New Limeco overhauls food safety, traceability systems

03/24/2011 05:20:59 PM
David Mitchell

Don Edgar says New Limeco LLC didn’t know where to start when it initiated its food safety program three years ago. The Princeton, Fla.-based grower-shipper had an audit that year and “failed miserably,” said Edgar, the company’s operations manager.

Things certainly changed quickly.

After the failed audit, the company hired a food safety consultant and spent $250,000 upgrading its 60-year-old facility. By the end of that year, New Limeco had passed a PrimusLabs audit with a 90.

In 2009, the company scored a 98 on a Good Manufacturing Process audit, hired a food safety coordinator and developed a Hazard Analysis & Critical Control Point program for its avocadoes.

Last year, PrimusLabs certified that the company’s domestic avocadoes meet Global Food Safety Initiative standards with a superior rating of 97.9.

“We’ve impressed ourselves,” Edgar said.

“We truly have a food safety program in place now. That’s the only way you can get those kinds of scores.”

New Limeco didn’t stop there. PrimusLabs is in the process of performing ranch and harvest audits on the company’s domestic avocado farms.

Primus already has completed five of the groves, was in the process of doing five more in mid-March and was expected to do the remaining 15 by December.

New Limeco, which also imports an extensive line of tropicals, recently acquired its GS1 company prefix certificate and license for creating barcode numbers.

Edgar said the recent passage of the Food Safety Modernization Act and a deadline looming later this year for the Produce Traceability Initiative have made traceability a priority.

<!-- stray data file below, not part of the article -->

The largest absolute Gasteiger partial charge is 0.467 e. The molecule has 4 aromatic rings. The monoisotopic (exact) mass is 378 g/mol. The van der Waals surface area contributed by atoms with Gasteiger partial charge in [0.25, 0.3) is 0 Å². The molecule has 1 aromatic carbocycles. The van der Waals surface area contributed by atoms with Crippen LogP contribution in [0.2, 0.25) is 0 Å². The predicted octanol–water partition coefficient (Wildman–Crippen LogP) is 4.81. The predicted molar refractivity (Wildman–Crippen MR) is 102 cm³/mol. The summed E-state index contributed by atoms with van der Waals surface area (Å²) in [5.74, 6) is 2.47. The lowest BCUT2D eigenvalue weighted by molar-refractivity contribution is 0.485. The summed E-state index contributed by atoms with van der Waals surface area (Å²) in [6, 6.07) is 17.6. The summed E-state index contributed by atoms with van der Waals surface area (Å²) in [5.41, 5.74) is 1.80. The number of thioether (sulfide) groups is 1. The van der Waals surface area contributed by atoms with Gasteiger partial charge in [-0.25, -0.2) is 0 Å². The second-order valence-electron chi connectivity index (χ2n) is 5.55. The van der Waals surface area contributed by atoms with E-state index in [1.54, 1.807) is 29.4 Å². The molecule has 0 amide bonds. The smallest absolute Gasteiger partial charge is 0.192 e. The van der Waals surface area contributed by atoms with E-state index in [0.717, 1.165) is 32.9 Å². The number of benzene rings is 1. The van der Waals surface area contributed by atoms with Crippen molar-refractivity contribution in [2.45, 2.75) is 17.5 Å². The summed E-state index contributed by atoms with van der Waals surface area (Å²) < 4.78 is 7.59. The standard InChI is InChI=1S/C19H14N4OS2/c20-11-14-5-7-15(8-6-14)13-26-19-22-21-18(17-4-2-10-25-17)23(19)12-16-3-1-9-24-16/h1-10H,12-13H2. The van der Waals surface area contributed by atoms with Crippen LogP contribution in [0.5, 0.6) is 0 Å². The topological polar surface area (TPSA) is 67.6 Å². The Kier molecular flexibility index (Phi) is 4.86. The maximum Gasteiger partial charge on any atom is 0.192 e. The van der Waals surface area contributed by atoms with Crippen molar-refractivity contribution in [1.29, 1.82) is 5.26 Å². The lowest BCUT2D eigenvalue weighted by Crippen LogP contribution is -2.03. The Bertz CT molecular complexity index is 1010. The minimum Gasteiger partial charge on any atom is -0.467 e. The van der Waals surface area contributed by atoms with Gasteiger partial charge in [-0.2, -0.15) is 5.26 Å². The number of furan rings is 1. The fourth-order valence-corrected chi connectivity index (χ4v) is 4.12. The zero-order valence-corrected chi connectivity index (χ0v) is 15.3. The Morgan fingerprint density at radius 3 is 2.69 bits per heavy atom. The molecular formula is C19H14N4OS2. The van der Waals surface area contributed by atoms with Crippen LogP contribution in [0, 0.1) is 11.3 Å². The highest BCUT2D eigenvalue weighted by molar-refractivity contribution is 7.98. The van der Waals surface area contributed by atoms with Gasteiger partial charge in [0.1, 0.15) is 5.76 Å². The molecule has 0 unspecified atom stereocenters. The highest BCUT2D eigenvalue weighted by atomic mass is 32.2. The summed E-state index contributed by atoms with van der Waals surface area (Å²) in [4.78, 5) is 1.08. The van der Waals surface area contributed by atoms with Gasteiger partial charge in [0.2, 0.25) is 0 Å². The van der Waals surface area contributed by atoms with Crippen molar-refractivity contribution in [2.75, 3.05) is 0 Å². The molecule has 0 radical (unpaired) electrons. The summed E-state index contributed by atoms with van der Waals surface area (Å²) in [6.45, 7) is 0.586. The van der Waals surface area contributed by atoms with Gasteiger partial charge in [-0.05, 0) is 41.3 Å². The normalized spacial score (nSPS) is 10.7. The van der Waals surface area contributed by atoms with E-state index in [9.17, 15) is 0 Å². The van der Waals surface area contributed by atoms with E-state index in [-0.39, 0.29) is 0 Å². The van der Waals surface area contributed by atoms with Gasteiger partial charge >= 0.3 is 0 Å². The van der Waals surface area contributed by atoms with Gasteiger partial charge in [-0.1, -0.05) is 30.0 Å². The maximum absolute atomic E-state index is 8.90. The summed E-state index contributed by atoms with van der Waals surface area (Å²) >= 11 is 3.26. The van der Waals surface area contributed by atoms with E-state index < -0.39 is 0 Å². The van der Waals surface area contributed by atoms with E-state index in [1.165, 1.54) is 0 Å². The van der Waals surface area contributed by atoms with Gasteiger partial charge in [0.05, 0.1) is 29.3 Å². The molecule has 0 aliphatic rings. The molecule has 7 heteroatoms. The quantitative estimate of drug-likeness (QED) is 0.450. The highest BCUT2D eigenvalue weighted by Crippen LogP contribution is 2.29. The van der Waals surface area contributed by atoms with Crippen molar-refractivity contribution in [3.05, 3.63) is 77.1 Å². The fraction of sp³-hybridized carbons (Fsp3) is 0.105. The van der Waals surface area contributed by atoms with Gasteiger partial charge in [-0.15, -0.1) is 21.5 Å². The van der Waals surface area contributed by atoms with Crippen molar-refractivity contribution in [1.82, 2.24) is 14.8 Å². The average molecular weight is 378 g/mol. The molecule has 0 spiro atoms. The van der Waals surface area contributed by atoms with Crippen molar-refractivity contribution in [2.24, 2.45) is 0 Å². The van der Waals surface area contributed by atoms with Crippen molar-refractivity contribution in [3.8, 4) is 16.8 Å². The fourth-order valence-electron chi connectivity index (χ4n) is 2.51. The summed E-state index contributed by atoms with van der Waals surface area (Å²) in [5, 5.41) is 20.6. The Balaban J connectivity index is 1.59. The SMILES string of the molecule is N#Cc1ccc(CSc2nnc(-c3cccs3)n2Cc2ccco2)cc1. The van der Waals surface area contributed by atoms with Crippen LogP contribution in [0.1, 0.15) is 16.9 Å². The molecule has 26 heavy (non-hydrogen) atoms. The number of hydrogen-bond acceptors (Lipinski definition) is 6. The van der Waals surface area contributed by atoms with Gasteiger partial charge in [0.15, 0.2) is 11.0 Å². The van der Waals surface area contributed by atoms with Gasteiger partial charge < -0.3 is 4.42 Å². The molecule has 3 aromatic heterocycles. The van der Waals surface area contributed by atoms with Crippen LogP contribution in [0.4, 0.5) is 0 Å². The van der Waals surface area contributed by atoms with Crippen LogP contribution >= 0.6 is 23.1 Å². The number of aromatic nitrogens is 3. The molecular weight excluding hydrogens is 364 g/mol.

The company recently selected ScoringAg to provide its record keeping and traceback needs.

“One thing is for sure, people are looking for a comprehensive traceback system,” he said.

“We looked at all this and did quite a bit of research. ScoringAg is one of the neatest things I’ve seen. It’s Web-based, so we don’t have to have equipment here.”

Edgar said the systems can tell New Limeco and its customers when and where an item was harvested, who picked it, how it was packed, when it shipped, where it went and information about the transportation provider.

“The receiver gets information from their receiving dock all the way back to the farm,” said Edgar, who added that it cost the company just $500 to join ScoringAg.

“This program will allow small farms and small businesses to stay in business and meet traceability requirements,” he said.



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